We get asked a lot of questions about setting up artwork – many of our customers aren’t professional designers and it can understandably be pretty daunting. We’ve tried to put together a bit of a guide, as well as some template files for you to download and use. If you’re still confused then don’t stress – get in touch and we’ll do our best to help.

We accept .jpg and .psd files (bitmaps), as well as .ai, .pdf and .eps if you’re familiar with vectors. A .jpg or .psd should be setup to the following specifications:

Resolution: 300 dpi     Colour mode: RGB     Dimensions: 28cm x 41 cm (standard screen) or 40cm x 54cm (oversized)

This is really important as if you start off with a smaller file size your finished design won’t be of a high enough quality to print. If you’ve already done your design before reading this and it isn’t to these specs then you may need to redraw it.



If you’re working in Adobe Photoshop you can download our template files which are already setup correctly with an example layer included. Right click “save as” to download the relevant templates below.

[Download Standard Screen Template] [Download Oversized Screen Template]



Look at the two examples of a one colour print above. Your artwork should always be clean and crisp when zoomed in at 100% as on the left hand side. If the edges are blurry as they are on the right hand side then we will not be able to make a good print from your artwork.

A quick fix for one colour artwork, if you’re using an existing file that is blurry is to use Image>Adjustments>Posterize and set the levels to 2, this is a very crude method of working and may not give the result you’re looking for, but is always worth a go before starting from scratch or editing manually.

If you’re working with hand drawn art then it will need to be scanned at a high resolution. You don’t need to worry so much about the edges being crisp but may need to spend time cleaning up any scuffs and smudges which are often very present in scanned drawings.

Adjusting the sliders in Image>Adjustments>Levels… can also be helpful here.

Your artwork should be the size that you want it printed. You can turn the Rulers on in the View menu to help determine this.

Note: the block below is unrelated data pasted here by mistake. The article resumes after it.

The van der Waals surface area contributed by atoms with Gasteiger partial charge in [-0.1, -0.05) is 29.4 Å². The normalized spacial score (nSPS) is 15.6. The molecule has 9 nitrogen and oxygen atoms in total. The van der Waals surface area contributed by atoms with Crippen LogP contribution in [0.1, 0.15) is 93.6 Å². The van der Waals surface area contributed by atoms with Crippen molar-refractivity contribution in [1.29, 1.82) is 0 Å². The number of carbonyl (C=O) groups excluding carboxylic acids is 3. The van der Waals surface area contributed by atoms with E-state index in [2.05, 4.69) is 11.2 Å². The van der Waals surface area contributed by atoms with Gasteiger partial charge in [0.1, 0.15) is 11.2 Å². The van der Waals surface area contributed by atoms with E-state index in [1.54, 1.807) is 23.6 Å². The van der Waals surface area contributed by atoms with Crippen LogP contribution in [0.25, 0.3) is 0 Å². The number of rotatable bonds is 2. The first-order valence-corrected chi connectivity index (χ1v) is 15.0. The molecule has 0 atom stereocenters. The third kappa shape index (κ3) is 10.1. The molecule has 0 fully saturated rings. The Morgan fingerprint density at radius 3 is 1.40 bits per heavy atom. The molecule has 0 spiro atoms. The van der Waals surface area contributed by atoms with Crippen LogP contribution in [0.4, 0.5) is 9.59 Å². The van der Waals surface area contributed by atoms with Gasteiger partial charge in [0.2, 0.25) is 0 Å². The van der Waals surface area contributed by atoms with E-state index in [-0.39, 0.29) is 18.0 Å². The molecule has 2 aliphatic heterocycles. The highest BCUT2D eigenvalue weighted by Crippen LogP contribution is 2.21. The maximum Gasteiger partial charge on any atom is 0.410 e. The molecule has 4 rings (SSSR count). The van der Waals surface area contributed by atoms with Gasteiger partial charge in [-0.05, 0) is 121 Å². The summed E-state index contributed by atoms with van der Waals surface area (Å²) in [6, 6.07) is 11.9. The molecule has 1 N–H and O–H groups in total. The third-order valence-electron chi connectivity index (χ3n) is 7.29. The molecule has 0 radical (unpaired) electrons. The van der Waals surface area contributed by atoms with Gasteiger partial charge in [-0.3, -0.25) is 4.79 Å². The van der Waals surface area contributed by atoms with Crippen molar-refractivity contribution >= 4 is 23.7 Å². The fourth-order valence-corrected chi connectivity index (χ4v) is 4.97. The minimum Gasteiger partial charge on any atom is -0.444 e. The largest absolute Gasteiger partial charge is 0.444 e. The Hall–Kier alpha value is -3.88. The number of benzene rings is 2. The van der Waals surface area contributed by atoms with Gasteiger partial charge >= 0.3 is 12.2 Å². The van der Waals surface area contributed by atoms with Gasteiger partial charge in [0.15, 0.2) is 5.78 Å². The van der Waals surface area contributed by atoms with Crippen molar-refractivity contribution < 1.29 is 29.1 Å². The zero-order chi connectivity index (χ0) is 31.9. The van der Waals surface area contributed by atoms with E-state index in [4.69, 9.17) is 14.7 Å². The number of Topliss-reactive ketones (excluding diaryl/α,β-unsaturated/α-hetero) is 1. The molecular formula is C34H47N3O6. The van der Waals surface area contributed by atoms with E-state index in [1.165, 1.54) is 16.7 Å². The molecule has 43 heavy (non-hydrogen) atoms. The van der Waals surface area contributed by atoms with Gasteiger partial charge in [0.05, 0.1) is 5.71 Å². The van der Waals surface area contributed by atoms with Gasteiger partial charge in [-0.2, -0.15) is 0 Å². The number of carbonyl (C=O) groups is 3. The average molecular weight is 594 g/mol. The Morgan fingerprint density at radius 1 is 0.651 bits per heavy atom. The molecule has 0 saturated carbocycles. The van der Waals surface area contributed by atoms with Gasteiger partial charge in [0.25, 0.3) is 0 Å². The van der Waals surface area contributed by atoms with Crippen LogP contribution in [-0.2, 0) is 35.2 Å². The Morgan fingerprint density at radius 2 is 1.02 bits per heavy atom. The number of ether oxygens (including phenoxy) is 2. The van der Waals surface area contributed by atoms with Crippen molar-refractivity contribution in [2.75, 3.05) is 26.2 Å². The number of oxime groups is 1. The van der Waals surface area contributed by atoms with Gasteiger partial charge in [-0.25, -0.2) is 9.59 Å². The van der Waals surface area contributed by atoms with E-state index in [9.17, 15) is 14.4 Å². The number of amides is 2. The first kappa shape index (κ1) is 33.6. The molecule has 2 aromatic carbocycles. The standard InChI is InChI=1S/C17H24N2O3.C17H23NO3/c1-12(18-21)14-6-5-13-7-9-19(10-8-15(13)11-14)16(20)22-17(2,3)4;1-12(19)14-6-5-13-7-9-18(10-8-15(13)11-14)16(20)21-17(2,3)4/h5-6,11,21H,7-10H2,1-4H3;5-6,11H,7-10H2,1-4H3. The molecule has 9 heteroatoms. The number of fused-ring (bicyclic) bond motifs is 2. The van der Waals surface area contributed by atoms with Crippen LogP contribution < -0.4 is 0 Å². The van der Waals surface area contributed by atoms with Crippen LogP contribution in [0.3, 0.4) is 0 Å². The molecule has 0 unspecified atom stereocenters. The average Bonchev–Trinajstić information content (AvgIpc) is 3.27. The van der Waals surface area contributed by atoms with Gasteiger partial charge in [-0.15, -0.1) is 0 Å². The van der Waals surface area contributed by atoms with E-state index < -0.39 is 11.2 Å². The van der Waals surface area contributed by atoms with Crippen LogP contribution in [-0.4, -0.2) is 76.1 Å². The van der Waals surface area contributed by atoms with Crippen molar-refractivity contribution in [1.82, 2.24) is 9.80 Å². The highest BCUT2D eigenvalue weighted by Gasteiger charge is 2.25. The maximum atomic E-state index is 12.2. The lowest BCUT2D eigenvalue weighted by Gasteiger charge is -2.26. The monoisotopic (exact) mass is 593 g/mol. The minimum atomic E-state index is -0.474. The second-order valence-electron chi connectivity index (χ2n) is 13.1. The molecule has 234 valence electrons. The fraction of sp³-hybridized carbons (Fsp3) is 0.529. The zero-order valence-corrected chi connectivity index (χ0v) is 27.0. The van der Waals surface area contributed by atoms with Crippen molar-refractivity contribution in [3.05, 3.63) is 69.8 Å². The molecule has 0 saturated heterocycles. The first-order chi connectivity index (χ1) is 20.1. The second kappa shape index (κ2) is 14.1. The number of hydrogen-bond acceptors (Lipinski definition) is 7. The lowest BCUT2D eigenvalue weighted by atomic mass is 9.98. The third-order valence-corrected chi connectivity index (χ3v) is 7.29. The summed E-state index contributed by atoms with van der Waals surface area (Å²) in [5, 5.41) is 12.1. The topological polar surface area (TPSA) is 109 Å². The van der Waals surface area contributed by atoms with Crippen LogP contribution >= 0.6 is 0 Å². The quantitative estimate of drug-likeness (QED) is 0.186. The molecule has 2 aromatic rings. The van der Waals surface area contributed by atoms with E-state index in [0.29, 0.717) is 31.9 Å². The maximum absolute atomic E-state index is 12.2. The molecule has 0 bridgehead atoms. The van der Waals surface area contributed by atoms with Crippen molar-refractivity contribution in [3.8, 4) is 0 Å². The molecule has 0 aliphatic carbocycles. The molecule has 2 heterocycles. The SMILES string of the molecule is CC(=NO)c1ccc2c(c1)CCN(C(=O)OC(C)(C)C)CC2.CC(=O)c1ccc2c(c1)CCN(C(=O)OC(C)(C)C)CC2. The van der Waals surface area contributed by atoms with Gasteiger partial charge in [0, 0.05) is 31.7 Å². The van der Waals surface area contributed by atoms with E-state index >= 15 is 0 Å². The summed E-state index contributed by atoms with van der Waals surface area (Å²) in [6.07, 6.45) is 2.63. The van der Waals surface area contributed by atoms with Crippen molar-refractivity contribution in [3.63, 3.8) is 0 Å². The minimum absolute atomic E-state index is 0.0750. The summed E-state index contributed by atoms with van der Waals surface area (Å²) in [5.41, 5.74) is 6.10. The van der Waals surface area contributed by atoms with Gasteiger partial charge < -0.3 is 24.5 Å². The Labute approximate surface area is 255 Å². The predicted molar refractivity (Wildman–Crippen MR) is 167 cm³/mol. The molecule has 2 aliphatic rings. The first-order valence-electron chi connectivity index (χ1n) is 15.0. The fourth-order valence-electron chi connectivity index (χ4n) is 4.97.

When you’re finished save the file as a jpeg, at the maximum quality (12) and send it our way. Alternatively, for multicolour jobs you could send a .psd with each colour on a separate layer if you have it – if not then a jpg will do just fine.



If you’re familiar with Adobe Illustrator then ensure your artboard is set up as the following:

Colour mode: RGB, Dimensions: 28cm x 41 cm (standard screen) or 40cm x 54cm (oversized), Portrait.

Your artwork should then fit within the artboard and be the size that you want it printed.

Make sure that you convert any text to outlines (right click text>Create Outlines) as this eliminates any font compatibility issues at our end.

Save your file in the default .ai format.



We offer 42 standard ink colours to choose from as standard – these can be found here. If none of these fit the bill then we also offer custom mixing using Pantone colour books for a small extra cost. Pantone is an industry standard system that ensures colours are matched perfectly, if absolute precision is required we recommend you obtain an up to date swatch book and supply us with a Pantone reference. In most cases though, where a reference isn’t supplied we’ll match the ink closest to what we see on screen – please bear in mind that our monitor may display colours slightly differently to yours.



Artwork guide

on this page are some basic tips to getting your artwork right. If you’re still unsure after reading through  the page, then please email  us for further help.